There have been many cases of on- or off-duty police being held to a far lighter standard when it comes to shootings than a gun-carrying citizen would be held to, including one only a couple of towns from me, where the police went to the wrong house sometime after midnight, and the door was answered by someone holding a rifle. The police shot him multiple times, killing him. The police weren't charged because the investigators believed that the mistaken address was an honest error and they were justified in feeling threatened when confronted by a man holding a rifle.

    In my opinion, that was absolutely wrong. He had every right, under Maine law, to own and possess a weapon in his own home, and the most obvious purpose for having a weapon is for self-defense. There were no allegations even that he was pointing it at them. If you are allowed to own and possess a weapon for self-defense, then holding that weapon while answering the door would not be unreasonable. If I knocked on someone's door at 3:00 o'clock in the morning and shot the guy who answered the door because he also had a weapon, I would have been arrested on the scene.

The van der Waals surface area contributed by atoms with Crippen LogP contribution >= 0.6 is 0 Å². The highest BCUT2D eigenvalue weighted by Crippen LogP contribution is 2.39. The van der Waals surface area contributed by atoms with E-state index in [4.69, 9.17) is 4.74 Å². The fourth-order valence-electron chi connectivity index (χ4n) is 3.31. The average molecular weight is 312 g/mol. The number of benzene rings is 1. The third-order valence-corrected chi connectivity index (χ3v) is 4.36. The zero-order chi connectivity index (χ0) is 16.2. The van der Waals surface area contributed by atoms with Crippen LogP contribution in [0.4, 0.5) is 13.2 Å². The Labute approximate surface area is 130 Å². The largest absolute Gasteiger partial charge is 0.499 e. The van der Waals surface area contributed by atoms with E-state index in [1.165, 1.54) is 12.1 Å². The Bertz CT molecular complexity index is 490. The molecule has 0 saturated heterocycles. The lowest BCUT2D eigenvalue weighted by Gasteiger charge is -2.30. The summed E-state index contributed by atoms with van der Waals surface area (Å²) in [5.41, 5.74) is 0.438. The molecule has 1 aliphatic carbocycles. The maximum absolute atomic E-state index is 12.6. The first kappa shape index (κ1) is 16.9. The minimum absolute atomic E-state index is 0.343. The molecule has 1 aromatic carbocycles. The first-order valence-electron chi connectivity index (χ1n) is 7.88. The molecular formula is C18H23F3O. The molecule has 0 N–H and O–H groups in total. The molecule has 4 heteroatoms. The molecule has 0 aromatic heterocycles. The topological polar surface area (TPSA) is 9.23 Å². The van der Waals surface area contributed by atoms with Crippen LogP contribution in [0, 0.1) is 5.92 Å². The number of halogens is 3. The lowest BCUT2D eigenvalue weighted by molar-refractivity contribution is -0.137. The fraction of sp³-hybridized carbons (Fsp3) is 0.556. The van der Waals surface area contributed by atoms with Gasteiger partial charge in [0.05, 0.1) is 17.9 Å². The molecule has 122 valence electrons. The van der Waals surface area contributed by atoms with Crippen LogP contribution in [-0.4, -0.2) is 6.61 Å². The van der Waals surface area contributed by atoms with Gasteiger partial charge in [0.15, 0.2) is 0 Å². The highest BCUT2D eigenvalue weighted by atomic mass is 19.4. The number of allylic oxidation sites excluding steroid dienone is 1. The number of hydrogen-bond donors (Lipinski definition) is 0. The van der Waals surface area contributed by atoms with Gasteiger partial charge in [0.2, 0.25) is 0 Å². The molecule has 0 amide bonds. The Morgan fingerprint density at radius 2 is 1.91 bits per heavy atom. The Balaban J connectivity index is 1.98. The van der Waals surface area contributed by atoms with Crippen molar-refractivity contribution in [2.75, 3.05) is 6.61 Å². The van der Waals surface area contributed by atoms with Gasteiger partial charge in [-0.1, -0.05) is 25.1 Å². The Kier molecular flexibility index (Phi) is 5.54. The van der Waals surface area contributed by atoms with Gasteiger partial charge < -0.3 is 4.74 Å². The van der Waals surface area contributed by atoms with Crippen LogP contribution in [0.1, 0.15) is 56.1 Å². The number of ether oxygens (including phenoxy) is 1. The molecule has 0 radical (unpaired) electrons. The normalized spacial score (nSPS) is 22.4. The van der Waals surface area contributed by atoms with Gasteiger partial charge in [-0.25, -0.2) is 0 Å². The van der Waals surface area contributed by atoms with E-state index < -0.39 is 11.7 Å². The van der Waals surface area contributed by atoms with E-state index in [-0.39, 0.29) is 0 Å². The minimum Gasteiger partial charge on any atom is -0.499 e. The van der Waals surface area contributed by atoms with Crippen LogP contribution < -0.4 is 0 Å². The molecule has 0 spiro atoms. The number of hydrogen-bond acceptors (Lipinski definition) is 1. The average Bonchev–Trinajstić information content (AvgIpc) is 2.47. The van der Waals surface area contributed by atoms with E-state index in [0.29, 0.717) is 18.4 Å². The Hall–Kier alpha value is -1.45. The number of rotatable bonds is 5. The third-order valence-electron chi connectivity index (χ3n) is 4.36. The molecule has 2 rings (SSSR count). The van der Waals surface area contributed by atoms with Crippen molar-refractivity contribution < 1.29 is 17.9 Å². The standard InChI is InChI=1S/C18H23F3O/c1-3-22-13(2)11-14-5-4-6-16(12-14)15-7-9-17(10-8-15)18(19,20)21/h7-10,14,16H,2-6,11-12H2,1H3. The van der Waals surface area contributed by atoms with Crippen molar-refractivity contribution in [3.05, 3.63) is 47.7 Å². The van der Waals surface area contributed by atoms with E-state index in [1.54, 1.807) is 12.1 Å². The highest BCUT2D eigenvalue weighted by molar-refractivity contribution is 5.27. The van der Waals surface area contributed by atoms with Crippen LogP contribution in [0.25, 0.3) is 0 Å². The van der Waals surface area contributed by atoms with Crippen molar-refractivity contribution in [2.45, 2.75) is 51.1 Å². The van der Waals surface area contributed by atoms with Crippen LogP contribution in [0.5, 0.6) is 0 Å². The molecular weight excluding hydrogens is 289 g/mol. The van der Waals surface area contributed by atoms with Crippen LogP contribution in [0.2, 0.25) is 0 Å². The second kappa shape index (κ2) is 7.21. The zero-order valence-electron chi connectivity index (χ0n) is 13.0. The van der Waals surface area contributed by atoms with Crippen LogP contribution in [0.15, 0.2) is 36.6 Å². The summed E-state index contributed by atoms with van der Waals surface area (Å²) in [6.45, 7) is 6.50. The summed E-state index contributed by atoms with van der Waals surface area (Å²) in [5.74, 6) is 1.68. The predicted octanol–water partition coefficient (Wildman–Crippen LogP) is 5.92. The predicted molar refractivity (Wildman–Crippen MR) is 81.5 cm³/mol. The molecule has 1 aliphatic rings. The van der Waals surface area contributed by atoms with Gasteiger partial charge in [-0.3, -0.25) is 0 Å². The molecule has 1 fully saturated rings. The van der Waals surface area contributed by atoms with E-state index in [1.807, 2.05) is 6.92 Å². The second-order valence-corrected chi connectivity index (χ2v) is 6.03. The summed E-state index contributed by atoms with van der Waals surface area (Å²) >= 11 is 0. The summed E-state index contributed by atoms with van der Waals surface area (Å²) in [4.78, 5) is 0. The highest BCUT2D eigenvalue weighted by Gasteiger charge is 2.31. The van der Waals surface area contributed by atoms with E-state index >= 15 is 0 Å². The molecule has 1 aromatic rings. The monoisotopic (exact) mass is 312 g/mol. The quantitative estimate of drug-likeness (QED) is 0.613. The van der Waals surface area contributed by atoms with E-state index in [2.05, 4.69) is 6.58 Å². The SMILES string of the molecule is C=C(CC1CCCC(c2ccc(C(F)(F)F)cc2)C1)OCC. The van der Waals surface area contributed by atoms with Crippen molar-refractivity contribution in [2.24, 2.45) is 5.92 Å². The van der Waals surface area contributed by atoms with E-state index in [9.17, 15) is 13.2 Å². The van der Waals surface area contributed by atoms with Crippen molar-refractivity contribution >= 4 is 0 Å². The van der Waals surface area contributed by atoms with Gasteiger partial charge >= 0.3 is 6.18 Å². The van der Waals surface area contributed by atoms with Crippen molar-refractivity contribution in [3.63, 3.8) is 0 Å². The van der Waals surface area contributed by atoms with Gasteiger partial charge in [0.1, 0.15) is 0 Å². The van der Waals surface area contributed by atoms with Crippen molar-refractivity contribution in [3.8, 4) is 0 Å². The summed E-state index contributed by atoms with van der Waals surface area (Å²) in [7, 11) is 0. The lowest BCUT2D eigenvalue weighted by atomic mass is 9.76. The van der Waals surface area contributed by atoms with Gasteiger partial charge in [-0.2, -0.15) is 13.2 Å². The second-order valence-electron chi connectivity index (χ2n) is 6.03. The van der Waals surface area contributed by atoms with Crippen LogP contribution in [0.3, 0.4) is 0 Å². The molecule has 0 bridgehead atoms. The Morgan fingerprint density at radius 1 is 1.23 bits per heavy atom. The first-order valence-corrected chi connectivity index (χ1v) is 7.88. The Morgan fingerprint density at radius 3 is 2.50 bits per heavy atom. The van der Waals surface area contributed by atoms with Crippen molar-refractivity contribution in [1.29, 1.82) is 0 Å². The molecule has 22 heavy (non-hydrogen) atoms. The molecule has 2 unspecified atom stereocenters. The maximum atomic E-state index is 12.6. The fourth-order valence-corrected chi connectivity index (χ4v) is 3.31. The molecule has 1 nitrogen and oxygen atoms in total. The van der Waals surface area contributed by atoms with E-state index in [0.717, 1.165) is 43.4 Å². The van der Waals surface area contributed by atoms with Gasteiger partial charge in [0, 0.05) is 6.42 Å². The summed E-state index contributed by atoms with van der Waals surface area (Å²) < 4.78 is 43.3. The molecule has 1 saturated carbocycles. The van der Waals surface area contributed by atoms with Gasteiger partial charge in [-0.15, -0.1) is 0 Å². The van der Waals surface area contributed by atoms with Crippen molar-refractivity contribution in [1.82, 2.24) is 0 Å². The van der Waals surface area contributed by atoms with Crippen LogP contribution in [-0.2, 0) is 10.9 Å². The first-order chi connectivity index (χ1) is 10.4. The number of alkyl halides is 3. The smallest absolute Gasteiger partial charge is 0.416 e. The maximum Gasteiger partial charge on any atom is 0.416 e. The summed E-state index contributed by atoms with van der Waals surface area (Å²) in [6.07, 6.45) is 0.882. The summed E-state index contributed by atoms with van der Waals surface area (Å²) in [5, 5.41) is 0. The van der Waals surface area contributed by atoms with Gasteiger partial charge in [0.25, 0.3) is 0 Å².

There have also been cases, and I am thinking of one that also occurred in Maine, where the police shot someone to death simply because they got tired of waiting around. He was someone who they knew to have a history of mental illness. He was holding a knife but he wasn't within twenty feet of the police. When he did not respond to their commands for him to drop the knife, they shot him seventeen times, I think it was. There too, there were no charges, nor was any internal disciplinary actions taken.

    While I consider myself to be pro-law enforcement, I believe that the police should be held to a higher standard than the average citizen, given that they are mandated to have more training than the average citizen. I know that, when I was a paramedic, my actions on the scene of an emergency would be held to a higher standard than the untrained citizen who stopped to render aid.

    In other cases, such as where the police shoot someone because they mistook a cell phone to be a weapon, I don't think they are necessarily in the wrong. In a potentially dangerous situation, they have only seconds to decide whether the threat is real and, under those circumstances, they could easily assume that someone is reaching for a handgun rather than a cellphone. However, if they have the wrong guy, and are confronting someone who shouldn't have been confronted in the first place, those might be different circumstances. These days, people frequently want to be able to film any encounters they have with the police.

    I'm not entirely comfortable with the idea that citizens are responsible for always obeying commands, whether or not the commands are lawful. While it might be the safest course of action, in a free society, innocent people should not be under the command of the police, nor should they be afraid to reach for their cellphone.
     
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  10. Don Alaska